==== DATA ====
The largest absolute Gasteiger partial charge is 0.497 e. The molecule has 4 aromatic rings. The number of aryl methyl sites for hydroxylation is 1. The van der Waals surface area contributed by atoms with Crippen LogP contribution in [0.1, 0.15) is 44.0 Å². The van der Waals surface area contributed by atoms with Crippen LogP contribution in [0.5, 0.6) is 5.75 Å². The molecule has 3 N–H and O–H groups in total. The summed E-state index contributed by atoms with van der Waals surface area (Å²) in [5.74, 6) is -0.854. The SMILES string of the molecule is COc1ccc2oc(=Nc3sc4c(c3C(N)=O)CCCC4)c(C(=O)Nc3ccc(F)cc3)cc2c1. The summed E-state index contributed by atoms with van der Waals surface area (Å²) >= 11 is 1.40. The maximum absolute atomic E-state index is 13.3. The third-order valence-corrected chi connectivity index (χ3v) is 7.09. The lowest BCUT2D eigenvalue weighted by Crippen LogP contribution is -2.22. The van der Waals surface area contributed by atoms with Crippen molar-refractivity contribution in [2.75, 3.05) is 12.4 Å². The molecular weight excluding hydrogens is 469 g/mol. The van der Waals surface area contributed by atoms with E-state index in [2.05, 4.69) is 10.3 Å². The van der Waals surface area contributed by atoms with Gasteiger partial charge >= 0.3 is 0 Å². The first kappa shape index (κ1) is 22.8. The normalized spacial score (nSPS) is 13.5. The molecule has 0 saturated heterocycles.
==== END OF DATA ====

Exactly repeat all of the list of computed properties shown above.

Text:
The largest absolute Gasteiger partial charge is 0.497 e. The molecule has 4 aromatic rings. The number of aryl methyl sites for hydroxylation is 1. The van der Waals surface area contributed by atoms with Crippen LogP contribution in [0.1, 0.15) is 44.0 Å². The van der Waals surface area contributed by atoms with Crippen LogP contribution in [0.5, 0.6) is 5.75 Å². The molecule has 3 N–H and O–H groups in total. The summed E-state index contributed by atoms with van der Waals surface area (Å²) in [5.74, 6) is -0.854. The SMILES string of the molecule is COc1ccc2oc(=Nc3sc4c(c3C(N)=O)CCCC4)c(C(=O)Nc3ccc(F)cc3)cc2c1. The summed E-state index contributed by atoms with van der Waals surface area (Å²) >= 11 is 1.40. The maximum absolute atomic E-state index is 13.3. The third-order valence-corrected chi connectivity index (χ3v) is 7.09. The lowest BCUT2D eigenvalue weighted by Crippen LogP contribution is -2.22. The van der Waals surface area contributed by atoms with Crippen molar-refractivity contribution in [2.75, 3.05) is 12.4 Å². The molecular weight excluding hydrogens is 469 g/mol. The van der Waals surface area contributed by atoms with E-state index in [2.05, 4.69) is 10.3 Å². The van der Waals surface area contributed by atoms with Gasteiger partial charge >= 0.3 is 0 Å². The first kappa shape index (κ1) is 22.8. The normalized spacial score (nSPS) is 13.5. The molecule has 0 saturated heterocycles.